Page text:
New mineral mine set for Perthshire

A new barite mine near Aberfeldy will replace the current site at Foss to deliver vital supplies for the North Sea oil and gas industry. Picture: Contributed

A new barite mine near Aberfeldy will replace the current site at Foss to deliver vital supplies for the North Sea oil and gas industry. Picture: Contributed

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A new underground mining operation has been given the go-ahead in Highland Perthshire.

Barite is a vital resource for the oil and gas industry and is also used in medicine and engineering.

The new Scottish mine, near Aberfeldy, could yield 7.5 million tonnes of the mineral over its operational lifetime – enough to meet the UK’s needs for half a century.

The development, at Duntanlich, will replace an existing mine at Foss that has been in use since 1985.

The Duntanlich site has the UK’s only known deposit of the material that is financially viable to mine.

Estimates suggest the new operation will bring in around £10 million a year to the Scottish economy, based on annual production of up to 120,000 tonnes of barite.

The operator, oilfield services company M-I SWACO, has said the mine will only be minimally visible from the surrounding countryside and will not be seen from the popular Queen’s View beauty spot.

It will have a significantly smaller surface footprint than its Foss predecessor, with almost all of its workings below ground.

The move comes after approval was granted by planners at Perth & Kinross Council.

Bosses at M-I SWACO say the development will provide skilled jobs for around 30 local people, as well as employment opportunities for suppliers and contractors.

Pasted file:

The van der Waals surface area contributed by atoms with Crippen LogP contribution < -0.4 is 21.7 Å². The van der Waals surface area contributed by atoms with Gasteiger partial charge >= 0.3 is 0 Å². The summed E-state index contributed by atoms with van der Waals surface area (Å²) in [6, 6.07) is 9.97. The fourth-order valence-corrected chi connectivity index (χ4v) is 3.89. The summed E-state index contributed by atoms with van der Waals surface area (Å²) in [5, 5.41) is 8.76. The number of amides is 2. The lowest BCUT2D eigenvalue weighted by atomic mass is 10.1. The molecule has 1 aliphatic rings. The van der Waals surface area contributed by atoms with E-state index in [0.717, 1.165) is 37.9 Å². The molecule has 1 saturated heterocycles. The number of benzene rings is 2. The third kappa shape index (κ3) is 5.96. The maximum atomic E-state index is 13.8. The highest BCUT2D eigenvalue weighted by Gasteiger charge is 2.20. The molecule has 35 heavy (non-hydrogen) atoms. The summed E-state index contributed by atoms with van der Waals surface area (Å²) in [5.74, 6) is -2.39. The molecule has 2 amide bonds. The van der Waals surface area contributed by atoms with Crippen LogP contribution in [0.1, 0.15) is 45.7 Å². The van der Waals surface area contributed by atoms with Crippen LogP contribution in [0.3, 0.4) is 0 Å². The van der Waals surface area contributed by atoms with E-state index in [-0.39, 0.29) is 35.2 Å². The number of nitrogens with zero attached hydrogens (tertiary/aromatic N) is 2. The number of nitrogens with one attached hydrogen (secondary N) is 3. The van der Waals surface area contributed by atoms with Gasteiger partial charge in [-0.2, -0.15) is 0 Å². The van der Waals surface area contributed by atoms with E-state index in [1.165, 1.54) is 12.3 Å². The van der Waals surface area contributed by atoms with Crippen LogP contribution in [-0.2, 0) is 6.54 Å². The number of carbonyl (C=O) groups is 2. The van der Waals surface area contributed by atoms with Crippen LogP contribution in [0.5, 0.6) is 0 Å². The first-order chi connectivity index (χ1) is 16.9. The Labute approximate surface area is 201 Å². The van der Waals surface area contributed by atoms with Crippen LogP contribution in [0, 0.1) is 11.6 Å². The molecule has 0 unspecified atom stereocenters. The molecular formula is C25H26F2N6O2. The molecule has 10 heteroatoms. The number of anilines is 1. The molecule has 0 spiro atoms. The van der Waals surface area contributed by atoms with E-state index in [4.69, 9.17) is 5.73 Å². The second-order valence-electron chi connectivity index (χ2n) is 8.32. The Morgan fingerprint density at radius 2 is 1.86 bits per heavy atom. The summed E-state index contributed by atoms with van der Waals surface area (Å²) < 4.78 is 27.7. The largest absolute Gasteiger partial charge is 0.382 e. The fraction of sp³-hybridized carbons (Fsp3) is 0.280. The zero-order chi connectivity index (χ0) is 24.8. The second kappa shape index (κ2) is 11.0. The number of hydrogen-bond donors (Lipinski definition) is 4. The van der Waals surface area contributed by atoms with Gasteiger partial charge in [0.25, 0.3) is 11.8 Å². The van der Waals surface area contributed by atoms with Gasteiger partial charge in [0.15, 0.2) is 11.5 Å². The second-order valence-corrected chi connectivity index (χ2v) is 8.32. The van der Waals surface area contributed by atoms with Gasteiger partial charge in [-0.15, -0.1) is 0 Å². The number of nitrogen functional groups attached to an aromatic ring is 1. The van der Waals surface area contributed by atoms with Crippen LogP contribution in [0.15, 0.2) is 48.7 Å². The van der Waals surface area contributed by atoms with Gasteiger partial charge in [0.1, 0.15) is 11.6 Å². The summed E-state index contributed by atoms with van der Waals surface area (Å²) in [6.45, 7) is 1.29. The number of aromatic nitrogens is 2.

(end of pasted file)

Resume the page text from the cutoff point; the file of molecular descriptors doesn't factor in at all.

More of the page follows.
Proposals for the new mine are the result of three years of environmental studies following the refusal of an earlier planning application in 1996.

Plans have been redrawn to address concerns over visual impact and effects on the local road network.

The site access, taken from the A827 close to the A9 Ballinluig junction, will remove existing Foss mine traffic from villages in the Tay valley. Ian Hughes, project manager for M-I SWACO, said: “We are clearly pleased that the committee has minded to grant our planning application, subject to conditions, and would like to thank those who supported us throughout this process.

“The new mine will ensure that the UK is self-sufficient in barite and will not only have a significant positive local economic impact, diversifying the economy of this rural area where employment is largely reliant on tourism and forestry, but will also have national significance in terms of providing vital continuity of supply for the North Sea oil and gas industry.

“We learnt a lot from the previous application and were able to make significant improvements to our proposals.”

Barite is a mineral composed of barium sulfate and is the main ore of the element barium.

When crushed, it is added to mud and poured into oil wells as a weighting agent during drilling.

It is also a component in the manufacture of paper and rubber.

Because of its density, barite plays an important part in radiology, being used to create walls and screens that insulate against x-rays and as a highlighting agent during scans of the digestive system.

The Foss barite deposit has a complex, folded geological structure that has made it increasingly difficult to mine in recent years.

The seam at Duntanlich is much simpler, like a big slab, and so easier to extract.

Estimates suggest the reserve is sufficient to supply the whole of the UK’s requirements for 50 years at planned production rates.

The site is due to open early next year but production will not begin for up to two years, once preparation work is completed.

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